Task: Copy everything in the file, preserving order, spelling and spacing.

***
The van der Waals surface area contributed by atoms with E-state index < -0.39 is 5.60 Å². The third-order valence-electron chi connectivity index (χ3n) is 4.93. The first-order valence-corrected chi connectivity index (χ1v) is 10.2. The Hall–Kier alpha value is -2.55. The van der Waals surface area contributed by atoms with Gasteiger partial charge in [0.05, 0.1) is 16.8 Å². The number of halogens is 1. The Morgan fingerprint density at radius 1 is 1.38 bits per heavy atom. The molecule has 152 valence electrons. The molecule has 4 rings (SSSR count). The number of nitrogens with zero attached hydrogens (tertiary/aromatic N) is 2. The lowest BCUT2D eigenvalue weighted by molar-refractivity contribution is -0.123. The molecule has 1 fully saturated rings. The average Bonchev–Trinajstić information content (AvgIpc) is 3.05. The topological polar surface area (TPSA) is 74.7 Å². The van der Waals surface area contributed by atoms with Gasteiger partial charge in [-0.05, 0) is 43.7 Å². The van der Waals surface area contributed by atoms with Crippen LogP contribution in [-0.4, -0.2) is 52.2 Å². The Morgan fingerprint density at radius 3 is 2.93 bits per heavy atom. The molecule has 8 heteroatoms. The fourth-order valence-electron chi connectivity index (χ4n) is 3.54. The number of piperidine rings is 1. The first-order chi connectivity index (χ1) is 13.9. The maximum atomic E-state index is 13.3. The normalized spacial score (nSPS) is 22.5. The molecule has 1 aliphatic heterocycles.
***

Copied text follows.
The van der Waals surface area contributed by atoms with E-state index < -0.39 is 5.60 Å². The third-order valence-electron chi connectivity index (χ3n) is 4.93. The first-order valence-corrected chi connectivity index (χ1v) is 10.2. The Hall–Kier alpha value is -2.55. The van der Waals surface area contributed by atoms with Gasteiger partial charge in [0.05, 0.1) is 16.8 Å². The number of halogens is 1. The Morgan fingerprint density at radius 1 is 1.38 bits per heavy atom. The molecule has 152 valence electrons. The molecule has 4 rings (SSSR count). The number of nitrogens with zero attached hydrogens (tertiary/aromatic N) is 2. The lowest BCUT2D eigenvalue weighted by molar-refractivity contribution is -0.123. The molecule has 1 fully saturated rings. The average Bonchev–Trinajstić information content (AvgIpc) is 3.05. The topological polar surface area (TPSA) is 74.7 Å². The van der Waals surface area contributed by atoms with Gasteiger partial charge in [-0.05, 0) is 43.7 Å². The van der Waals surface area contributed by atoms with Crippen LogP contribution in [-0.4, -0.2) is 52.2 Å². The Morgan fingerprint density at radius 3 is 2.93 bits per heavy atom. The molecule has 8 heteroatoms. The fourth-order valence-electron chi connectivity index (χ4n) is 3.54. The number of piperidine rings is 1. The first-order chi connectivity index (χ1) is 13.9. The maximum atomic E-state index is 13.3. The normalized spacial score (nSPS) is 22.5. The molecule has 1 aliphatic heterocycles.